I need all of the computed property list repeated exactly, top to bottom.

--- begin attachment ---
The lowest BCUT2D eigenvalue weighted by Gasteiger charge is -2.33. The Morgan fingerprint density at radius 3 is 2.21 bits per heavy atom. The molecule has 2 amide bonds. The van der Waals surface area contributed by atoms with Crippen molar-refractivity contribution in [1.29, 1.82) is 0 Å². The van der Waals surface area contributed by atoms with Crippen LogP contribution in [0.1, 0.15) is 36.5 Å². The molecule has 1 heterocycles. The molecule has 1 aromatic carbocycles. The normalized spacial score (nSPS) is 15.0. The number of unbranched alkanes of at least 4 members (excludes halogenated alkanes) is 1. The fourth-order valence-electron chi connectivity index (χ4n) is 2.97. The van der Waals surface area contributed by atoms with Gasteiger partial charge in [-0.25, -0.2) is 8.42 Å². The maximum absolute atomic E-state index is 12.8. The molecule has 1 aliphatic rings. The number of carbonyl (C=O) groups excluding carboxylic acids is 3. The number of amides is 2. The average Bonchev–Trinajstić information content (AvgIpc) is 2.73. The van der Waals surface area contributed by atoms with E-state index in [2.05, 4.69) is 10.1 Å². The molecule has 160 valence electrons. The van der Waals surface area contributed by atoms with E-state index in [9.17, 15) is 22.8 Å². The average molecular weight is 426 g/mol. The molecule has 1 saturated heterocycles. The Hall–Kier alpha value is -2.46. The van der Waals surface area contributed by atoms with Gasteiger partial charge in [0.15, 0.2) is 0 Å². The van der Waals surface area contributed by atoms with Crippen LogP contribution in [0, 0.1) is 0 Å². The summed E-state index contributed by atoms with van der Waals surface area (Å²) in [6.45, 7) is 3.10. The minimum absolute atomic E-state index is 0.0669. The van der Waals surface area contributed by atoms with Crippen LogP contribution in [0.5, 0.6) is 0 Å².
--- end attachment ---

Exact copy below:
The lowest BCUT2D eigenvalue weighted by Gasteiger charge is -2.33. The Morgan fingerprint density at radius 3 is 2.21 bits per heavy atom. The molecule has 2 amide bonds. The van der Waals surface area contributed by atoms with Crippen molar-refractivity contribution in [1.29, 1.82) is 0 Å². The van der Waals surface area contributed by atoms with Crippen LogP contribution in [0.1, 0.15) is 36.5 Å². The molecule has 1 heterocycles. The molecule has 1 aromatic carbocycles. The normalized spacial score (nSPS) is 15.0. The number of unbranched alkanes of at least 4 members (excludes halogenated alkanes) is 1. The fourth-order valence-electron chi connectivity index (χ4n) is 2.97. The van der Waals surface area contributed by atoms with Gasteiger partial charge in [-0.25, -0.2) is 8.42 Å². The maximum absolute atomic E-state index is 12.8. The molecule has 1 aliphatic rings. The number of carbonyl (C=O) groups excluding carboxylic acids is 3. The number of amides is 2. The average Bonchev–Trinajstić information content (AvgIpc) is 2.73. The van der Waals surface area contributed by atoms with E-state index in [2.05, 4.69) is 10.1 Å². The molecule has 160 valence electrons. The van der Waals surface area contributed by atoms with E-state index in [9.17, 15) is 22.8 Å². The average molecular weight is 426 g/mol. The molecule has 1 saturated heterocycles. The Hall–Kier alpha value is -2.46. The van der Waals surface area contributed by atoms with Gasteiger partial charge in [0.15, 0.2) is 0 Å². The van der Waals surface area contributed by atoms with Crippen LogP contribution in [0, 0.1) is 0 Å². The summed E-state index contributed by atoms with van der Waals surface area (Å²) in [6.45, 7) is 3.10. The minimum absolute atomic E-state index is 0.0669. The van der Waals surface area contributed by atoms with Crippen LogP contribution in [0.5, 0.6) is 0 Å².